…political observers back in Mr. Doolittle’s hometown of Sacramento agree his congressional career is over. Last year, publicity about his ties to Mr. Abramoff caused his popularity to plummet. He won re-election by only 3% in a district President Bush carried by 24% in 2004. Now he is almost certain to face a primary challenge from a local GOP state legislator, as Republicans scramble to make sure the seat stays in their hands.

That’s new information there… even if he sticks around, he’ll be primaried?  I’ll believe that when I see it.

This is the part where the Vasoline gets smeared on the lens and Fund takes you back to those halcyon days when Doolittle was just the Conservative Mack, man!

It will be a sad end to a political career that began with such promise. In 1980, when I met Mr. Doolittle, he was a 30-year-old lawyer and political upstart and I was a California college student. Mr. Doolittle had just defeated an incumbent Democratic state senator in Sacramento County, which had elected only one Republican to partisan office in the past generation (and she soon switched parties).

Mr. Doolittle, a confirmed Reaganite, inspired an entire generation of local Republicans to take advantage of demographic changes in the state’s capital. Today, Sacramento County often votes for Republican statewide candidates, and outside of the central city elects only Republicans to the Legislature and Congress. In the state Senate, Mr. Doolittle amassed a solid record as a fiscal conservative and championed ethics reform in the wake of an FBI sting operation that sent several legislators to jail. In 1990, he ran for and won a seat in Congress.

He was such a good man!  He fought corruption and everything!  Until some sort of Satanic bacteria got in his water (probably some liberal concoction out there in DC), John Doolittle was the finest public servant the world has ever known!

The rest of it is kind of hilarious, as Fund does what conservatives always do when faced with a corrupt or incompetent member of their own party – claim that they’re not a true conservative.  See, he didn’t support term limits and he once talked to Maxine Waters:

When Mr. Doolittle went to Washington, he clearly didn’t intend to sacrifice much. True, he gained headlines as a member of the “Gang of Seven,” a group of reform-minded freshmen who tweaked Democratic leaders for their abuse of the House Bank and Post Office. But at the same time, just two months after taking office, the ostensible reformer teamed up with Democrat Maxine Waters, a left-liberal firebrand with whom he’d served in the Legislature and who went to Congress in the same election as he did. Together, the two proposed a wish list of new perks that would make even European Union bureaucrats blush.

Conservatism never failed, it’s just never been tried…

The truth is that John Doolittle did what every Republican in the 109th Prison Basketball Team Congress did; he got himself on a powerful committee and used it as leverage to personally benefit himself and his family.  And he did it while being a rubber stamp for every conservative cause he’s ever voted on.  Here’s another example of this neat little trick by Fund, where he claims essentially that no real conservative has ever written an earmark.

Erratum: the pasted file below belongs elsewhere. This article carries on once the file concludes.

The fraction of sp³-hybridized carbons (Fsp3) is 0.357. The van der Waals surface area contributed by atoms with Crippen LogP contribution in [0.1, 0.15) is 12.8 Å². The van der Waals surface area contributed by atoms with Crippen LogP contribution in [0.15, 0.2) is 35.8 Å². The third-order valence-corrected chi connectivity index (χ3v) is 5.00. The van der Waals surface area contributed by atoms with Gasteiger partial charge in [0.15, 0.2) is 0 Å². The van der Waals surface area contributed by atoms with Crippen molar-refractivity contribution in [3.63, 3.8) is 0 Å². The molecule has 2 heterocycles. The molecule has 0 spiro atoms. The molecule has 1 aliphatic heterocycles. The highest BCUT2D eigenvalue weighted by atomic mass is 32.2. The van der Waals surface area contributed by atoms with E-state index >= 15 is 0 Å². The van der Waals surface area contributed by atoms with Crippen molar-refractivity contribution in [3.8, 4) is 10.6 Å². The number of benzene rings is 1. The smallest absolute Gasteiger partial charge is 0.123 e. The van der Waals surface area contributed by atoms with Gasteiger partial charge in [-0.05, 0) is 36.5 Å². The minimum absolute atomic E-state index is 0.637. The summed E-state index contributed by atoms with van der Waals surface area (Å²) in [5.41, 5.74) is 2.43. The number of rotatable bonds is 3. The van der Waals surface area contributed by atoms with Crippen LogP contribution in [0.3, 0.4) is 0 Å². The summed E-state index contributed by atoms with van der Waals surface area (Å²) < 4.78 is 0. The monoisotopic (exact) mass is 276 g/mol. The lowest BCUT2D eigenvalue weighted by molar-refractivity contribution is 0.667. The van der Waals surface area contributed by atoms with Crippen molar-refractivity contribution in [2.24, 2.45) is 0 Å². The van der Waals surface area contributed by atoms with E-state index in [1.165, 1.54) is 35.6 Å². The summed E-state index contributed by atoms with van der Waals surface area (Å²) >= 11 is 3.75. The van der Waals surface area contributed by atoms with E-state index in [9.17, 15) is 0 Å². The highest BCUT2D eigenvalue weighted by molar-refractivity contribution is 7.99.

Fiscal conservatives will shed few tears over Mr. Doolittle’s likely departure from Congress. Ever since he joined the Appropriations Committee in 2001, he has been preoccupied with shoveling pork back to his district, telling one reporter he had adapted his small-government principles to the system Congress had created to spend money: “You work with what you’ve got.” In conversations with me, he would marvel at how well Democrats and Republicans got along on the Appropriations Committee because “we so often have the same priorities”–namely spending other people’s money.

Bullshit.  The problem is that the GOP Congress sought to run a criminal enterprise out of the Capitol building because they have no interest in doing anything else.  Doolittle was perfectly following the conservative script – fight any effort to make government work while making it work for his bank account.  It’s true that there’s nothing conservative about it; but don’t give me this fiction that he’s not a “real conservative” because of it.  Because if that’s true, then there are no real conservatives in the whole Congress.

We shouldn’t let anyone get away with this dodge.  John Doolittle is as conservative now as he’s ever been.  The movement is trying to jettison him because his days are numbered.  But in truth the conservative movement only serves to destroy government and reward friends.  Which is all John Doolittle has ever done.

P.S. Oh yeah, come to our blograiser for Charlie Brown.